Jocelyn Davis is the founding principal of Nelson Hart LLC, a consulting firm devoted to helping organizations build positive workplaces. She is an adjunct professor at the University of Maryland Clark School of Engineering where she teaches graduate project management students how to use positive psychology.
At the recent First World Congress of the International Positive Psychology Association, Professor Yong-Lin Moon of Seoul National University reviewed a concept that he calls frames of meaning for life. The existence of different frames of meaning help us explain cultural differences. Different frames of meaning can particularly explain differences in our relationships with others, differences in our positive institutions, and differences in the ways people deploy character strengths and virtues.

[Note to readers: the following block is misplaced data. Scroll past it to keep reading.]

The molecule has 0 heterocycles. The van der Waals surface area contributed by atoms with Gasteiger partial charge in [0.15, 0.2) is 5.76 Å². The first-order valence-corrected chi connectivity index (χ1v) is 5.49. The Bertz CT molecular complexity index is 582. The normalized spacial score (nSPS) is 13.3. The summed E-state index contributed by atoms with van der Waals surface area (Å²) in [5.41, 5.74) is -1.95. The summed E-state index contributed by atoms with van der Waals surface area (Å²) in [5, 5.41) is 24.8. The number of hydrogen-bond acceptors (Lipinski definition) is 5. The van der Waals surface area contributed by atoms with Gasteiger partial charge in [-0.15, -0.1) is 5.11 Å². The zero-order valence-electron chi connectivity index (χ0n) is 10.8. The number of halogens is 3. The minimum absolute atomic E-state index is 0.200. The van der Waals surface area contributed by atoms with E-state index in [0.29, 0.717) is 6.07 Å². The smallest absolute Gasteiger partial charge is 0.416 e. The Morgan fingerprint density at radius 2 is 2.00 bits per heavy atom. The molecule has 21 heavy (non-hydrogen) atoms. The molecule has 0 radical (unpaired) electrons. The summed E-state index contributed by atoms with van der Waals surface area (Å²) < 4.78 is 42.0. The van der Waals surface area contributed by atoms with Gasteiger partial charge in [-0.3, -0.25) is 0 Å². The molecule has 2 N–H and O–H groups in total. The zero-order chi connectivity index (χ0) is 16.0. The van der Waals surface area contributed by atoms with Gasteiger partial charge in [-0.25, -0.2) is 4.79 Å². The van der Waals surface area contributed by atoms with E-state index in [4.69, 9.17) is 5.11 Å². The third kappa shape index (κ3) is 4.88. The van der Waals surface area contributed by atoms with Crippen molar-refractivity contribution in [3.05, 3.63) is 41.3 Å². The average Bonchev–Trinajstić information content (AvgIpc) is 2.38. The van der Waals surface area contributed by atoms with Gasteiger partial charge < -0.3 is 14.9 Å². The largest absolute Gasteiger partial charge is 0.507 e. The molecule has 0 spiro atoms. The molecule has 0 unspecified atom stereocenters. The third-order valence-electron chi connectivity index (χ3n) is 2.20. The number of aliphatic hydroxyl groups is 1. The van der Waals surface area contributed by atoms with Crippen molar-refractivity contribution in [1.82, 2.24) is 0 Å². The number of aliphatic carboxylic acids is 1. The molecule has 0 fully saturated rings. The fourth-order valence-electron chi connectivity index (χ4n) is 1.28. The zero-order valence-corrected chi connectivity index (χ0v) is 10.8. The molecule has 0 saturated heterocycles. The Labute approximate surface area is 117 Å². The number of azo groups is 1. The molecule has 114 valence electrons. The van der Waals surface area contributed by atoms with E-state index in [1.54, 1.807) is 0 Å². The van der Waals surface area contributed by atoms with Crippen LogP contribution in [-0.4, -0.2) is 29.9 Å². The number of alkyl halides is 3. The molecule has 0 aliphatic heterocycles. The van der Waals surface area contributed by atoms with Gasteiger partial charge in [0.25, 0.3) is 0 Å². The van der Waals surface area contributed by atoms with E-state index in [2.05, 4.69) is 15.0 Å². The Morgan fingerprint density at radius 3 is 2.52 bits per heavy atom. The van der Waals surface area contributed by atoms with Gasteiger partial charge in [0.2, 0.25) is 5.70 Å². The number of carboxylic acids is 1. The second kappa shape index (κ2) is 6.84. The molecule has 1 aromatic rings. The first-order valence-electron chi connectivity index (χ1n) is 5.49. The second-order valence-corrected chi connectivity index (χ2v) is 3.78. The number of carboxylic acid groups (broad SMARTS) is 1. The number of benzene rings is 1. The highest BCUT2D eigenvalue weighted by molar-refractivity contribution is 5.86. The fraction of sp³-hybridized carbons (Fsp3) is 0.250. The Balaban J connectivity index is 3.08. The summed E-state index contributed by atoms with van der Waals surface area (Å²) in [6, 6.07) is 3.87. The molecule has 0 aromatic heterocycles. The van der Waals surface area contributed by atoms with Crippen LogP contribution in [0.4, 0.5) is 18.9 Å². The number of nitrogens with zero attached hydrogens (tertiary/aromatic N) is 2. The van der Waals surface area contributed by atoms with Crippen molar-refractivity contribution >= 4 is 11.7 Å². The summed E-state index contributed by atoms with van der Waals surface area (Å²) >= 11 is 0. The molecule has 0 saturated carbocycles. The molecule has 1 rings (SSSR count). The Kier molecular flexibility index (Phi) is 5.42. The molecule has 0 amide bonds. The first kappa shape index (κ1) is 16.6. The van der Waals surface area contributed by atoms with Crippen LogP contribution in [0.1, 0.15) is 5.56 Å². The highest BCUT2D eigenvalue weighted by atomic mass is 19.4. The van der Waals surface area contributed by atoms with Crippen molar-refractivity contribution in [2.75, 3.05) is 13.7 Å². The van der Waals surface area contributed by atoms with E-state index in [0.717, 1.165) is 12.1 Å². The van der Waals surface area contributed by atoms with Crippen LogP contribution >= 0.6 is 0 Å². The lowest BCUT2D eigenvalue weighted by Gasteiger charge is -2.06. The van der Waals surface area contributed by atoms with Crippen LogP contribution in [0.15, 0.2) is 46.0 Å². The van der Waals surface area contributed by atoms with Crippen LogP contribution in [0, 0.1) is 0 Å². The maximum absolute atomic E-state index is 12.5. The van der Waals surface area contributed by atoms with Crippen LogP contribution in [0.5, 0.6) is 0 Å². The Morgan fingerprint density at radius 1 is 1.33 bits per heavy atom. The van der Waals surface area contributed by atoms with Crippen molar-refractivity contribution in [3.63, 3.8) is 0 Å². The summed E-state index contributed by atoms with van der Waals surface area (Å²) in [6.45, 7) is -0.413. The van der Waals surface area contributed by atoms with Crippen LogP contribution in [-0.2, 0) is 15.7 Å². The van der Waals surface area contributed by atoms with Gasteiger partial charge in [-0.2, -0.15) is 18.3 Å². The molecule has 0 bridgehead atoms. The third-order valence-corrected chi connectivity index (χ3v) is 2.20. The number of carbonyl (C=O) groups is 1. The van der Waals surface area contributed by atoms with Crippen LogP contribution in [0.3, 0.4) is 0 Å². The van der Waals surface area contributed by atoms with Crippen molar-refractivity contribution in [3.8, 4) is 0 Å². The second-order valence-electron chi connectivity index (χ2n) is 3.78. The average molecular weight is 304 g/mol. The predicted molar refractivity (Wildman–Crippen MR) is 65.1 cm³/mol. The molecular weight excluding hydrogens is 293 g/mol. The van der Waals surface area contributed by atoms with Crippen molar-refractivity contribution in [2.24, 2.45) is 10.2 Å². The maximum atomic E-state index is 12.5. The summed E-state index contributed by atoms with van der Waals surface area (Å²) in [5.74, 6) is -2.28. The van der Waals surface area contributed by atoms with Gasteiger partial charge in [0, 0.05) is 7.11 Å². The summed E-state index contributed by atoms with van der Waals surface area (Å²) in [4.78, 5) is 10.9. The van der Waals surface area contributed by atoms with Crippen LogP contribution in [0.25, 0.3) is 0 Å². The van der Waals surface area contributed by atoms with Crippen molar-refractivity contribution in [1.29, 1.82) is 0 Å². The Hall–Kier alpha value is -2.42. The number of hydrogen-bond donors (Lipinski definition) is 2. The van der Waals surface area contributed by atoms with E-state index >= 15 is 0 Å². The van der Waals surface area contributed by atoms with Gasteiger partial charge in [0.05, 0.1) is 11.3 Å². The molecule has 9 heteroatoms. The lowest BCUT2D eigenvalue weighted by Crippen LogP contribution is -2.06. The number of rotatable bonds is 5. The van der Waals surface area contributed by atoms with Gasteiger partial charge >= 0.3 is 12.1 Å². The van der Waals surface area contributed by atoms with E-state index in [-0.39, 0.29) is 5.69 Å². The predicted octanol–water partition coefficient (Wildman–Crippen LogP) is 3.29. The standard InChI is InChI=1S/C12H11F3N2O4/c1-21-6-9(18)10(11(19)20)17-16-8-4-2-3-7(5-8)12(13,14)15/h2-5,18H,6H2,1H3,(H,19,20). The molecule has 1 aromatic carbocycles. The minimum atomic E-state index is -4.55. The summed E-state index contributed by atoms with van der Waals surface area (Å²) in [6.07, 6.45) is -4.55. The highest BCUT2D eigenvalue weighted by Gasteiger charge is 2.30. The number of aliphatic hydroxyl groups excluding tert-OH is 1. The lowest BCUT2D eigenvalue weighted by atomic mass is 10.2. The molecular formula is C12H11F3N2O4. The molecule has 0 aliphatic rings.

Dr. Moon hypothesizes that even if two people have similar positive emotions and traits at the same time, it is possible for their levels of perceived happiness to differ depending upon the contextual meaning of their experiences within the positive institutions of their cultures. He suggests that their frames of meaning for life may have both a neuro-biological and cognitive origin.
Frames of Meaning in RelationshipsIn his first example, he contrasted the response of two families, one Korean and one American, to the bankruptcy of a young boy’s uncle. Within the Korean culture, the young boy’s family would assume central responsibility for his uncle’s family, including responsibility for the payment of the debts left by the bankruptcy. The resulting disruption of the young boy’s life, both individually and as a member of the family, would be substantial. In addition to the physical, emotional, and social disruption, his uncle’s bankruptcy would reflect poorly on the young boy’s family, particularly if they did not properly handle the family’s responsibilities. In contrast, there is not a cultural norm embedded in positive institutions in the US which would require the young boy’s family to take direct and complete care of his uncle’s family nor to assume full responsibility for the unpaid debts of his uncle. Social stigma arising from the uncle’s bankruptcy would be substantially less in the US than in Korea.